Why a general election could be Theresa May's least worst option
Conservative MPs, voters and even political journalists don't want to hear it, but going back to the country could be the Prime Minister's only escape from the trench warfare at Westminster, writes George Parker
Don’t tell Brenda from Bristol but an intriguing new rumour is sweeping Westminster: that Theresa May could try to extricate herself from the Brexit morass by going back to the people. Not in the form of a second referendum, but in a general election.
When you suggest the idea to most politicians they recoil. “Noooo,” said one cabinet minister in a low moan of despair. An adviser to Mrs May looked intently at me when I suggested the idea: “Look into my eyes: do you really want an election?”
To be honest, even political journalists who live for the kind of drama thrown up by an election have had just about enough excitement for now, thanks. Perhaps that is why the idea has received so little media attention.
However in the last few days cabinet ministers have started discussing the idea. One minister says: “When you have this kind of chaos, things normally end up with a general election.”
Meanwhile William Hague, the former Tory leader who correctly predicted that Theresa May would hold an election in 2017, told City figures this week that the media were “underplaying the chances of an election in the coming weeks”.
Could it happen? Technically, yes. The Fixed Term Parliament Act sets the next election date in 2022, but it can be short-circuited if two-thirds of MPs vote for an early poll. If all opposition MPs voted for an election – likely – then the government payroll vote would easily get it over the line.
But the arguments against it are compelling. Firstly Mrs May has indicated she will not lead her party into the next election – although she did specify that she had a 2022 election in mind – and her record in fighting elections is not exactly stellar.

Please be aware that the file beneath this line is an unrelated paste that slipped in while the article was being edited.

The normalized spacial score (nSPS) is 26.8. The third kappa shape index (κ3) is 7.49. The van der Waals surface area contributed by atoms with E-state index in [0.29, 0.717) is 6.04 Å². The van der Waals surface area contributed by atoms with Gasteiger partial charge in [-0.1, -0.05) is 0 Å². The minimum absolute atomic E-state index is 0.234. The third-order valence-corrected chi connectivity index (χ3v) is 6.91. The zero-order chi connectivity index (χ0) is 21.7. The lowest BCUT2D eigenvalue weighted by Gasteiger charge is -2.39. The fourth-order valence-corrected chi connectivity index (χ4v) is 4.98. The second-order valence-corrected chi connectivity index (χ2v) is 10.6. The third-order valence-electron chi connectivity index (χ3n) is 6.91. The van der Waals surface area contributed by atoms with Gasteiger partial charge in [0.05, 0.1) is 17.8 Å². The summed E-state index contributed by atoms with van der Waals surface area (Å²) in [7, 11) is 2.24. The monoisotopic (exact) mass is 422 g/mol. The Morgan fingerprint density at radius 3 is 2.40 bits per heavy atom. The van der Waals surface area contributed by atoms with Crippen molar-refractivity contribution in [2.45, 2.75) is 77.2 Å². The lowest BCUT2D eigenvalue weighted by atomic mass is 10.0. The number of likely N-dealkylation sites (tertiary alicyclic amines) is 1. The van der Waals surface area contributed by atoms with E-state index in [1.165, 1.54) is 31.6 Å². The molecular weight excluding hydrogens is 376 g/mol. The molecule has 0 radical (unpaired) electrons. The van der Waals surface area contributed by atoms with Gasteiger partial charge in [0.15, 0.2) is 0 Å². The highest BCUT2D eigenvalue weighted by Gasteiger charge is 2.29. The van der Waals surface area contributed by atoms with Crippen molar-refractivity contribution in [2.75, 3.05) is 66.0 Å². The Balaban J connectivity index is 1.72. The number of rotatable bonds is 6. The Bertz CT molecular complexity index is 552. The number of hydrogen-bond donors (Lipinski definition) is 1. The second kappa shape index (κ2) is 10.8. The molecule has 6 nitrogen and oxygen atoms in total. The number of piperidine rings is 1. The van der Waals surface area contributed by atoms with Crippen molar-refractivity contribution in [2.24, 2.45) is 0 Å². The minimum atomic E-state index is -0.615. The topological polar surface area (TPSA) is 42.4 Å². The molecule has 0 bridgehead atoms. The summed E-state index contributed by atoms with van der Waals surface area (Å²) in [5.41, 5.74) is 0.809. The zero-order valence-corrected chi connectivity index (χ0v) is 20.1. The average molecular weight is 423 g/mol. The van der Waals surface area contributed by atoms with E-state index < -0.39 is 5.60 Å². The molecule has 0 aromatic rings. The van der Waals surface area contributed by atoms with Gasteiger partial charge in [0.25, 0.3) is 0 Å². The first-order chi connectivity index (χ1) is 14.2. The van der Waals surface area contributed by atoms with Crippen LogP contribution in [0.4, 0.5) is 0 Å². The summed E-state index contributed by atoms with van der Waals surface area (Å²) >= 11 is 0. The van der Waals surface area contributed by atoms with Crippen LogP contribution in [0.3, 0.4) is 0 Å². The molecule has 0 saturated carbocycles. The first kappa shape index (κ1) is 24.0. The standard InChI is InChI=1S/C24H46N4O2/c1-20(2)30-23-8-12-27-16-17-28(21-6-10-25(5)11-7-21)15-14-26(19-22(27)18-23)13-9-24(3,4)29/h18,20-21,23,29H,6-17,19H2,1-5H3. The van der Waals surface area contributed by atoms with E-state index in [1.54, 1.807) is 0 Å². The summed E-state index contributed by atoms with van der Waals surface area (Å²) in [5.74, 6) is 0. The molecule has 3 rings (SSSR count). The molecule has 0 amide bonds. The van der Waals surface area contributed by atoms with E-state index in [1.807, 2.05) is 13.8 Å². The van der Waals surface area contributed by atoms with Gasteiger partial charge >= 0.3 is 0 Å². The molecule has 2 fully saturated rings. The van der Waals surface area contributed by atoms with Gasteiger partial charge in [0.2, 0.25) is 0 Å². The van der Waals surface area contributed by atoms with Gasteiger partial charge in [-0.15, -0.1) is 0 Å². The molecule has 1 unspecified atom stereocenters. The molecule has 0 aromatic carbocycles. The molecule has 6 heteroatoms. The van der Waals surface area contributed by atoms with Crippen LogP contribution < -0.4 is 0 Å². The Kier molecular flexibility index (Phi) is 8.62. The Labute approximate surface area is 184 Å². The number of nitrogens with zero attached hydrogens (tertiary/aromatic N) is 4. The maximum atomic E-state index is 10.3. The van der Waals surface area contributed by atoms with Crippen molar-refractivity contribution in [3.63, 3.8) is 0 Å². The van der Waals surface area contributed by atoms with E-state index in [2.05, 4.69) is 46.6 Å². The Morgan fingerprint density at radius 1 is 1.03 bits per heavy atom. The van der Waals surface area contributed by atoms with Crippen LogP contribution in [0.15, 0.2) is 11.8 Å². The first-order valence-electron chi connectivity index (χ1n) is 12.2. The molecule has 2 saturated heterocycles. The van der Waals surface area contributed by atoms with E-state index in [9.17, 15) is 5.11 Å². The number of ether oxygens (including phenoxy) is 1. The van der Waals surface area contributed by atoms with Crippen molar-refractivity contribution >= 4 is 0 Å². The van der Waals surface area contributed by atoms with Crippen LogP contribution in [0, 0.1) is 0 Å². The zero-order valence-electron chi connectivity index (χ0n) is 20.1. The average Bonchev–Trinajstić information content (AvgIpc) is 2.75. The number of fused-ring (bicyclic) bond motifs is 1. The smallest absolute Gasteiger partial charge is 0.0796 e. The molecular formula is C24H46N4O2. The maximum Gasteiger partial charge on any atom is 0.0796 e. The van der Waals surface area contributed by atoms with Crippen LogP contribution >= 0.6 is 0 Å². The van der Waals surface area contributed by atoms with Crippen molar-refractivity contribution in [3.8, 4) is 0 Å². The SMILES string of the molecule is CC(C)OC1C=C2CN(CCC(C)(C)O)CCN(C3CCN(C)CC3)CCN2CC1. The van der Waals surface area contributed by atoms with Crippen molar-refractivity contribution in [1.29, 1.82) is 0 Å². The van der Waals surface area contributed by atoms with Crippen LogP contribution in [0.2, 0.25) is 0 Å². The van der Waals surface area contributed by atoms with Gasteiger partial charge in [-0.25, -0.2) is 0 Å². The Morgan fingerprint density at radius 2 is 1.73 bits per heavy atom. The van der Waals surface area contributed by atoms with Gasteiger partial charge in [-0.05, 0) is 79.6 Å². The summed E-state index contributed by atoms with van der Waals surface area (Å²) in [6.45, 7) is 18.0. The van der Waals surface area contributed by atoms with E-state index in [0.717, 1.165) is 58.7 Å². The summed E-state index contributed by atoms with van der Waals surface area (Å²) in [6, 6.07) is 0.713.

Secondly, she would presumably be asking the voters to approve a Brexit strategy – perhaps with a few tweaks – that has just been rejected by 230 votes in the Commons. Would the 118 Tory MPs who rejected it this week campaign for it on the election stump?
The third argument is, what would be the point? “Unless you’re going to win by a landslide, which we’re not, or unless you’re going to completely refresh the Conservative parliamentary party, which we won’t, what’s the point?” one senior Tory said. “You end up in the same place but waste three months.”
Put the idea to Mrs May’s team and they smile wanly. “We’re not keen,” says one ally. However Downing Street adamantly rejected Mr Hague’s assertions in 2017 that Britain was heading for an early election before holding one three months later.
What would be the advantage to Mrs May? The obvious point is that it may turn out to be the least worst option facing the prime minister as she tries to find a Brexit solution that will fly in Brussels, can command a Commons majority and does not end up with a Corn Laws-style split in her party.
The Conservatives could campaign as the party with a clear commitment to deliver Brexit, but along lines that ensured a smooth and orderly economic transition.
Holding an election would also put Jeremy Corbyn in an awkward spot: would Labour fight a Leave or Remain campaign? Mr Corbyn says he would promise to deliver a better sort of Brexit – would negotiate a better deal in Brussels – but would his overwhelmingly pro-EU party let him?
It is possible that Mr Corbyn would be forced by his party, including the pro-Remain Momentum group, to promise a second EU referendum. So Mrs May would campaign as the champion of the 52%, casting Labour as an ultra-left party willing to overturn the will of the people.
That is not to say an election is even remotely at the front of the minds of people in Downing Street at the moment, but one can see why getting out into the fresh air of the country might start to appeal after another few weeks of trench warfare in the fetid atmosphere of Westminster.
Oh yes, one other thing. In spite of the complete chaos in the Tory party, there is one other small factor: most opinion polls have the Tories and Labour neck-and-neck; some have given Mrs May a lead of up to 6 per cent. Not that you can rely on the polls, of course.
George Parker is Political Editor of the Financial Times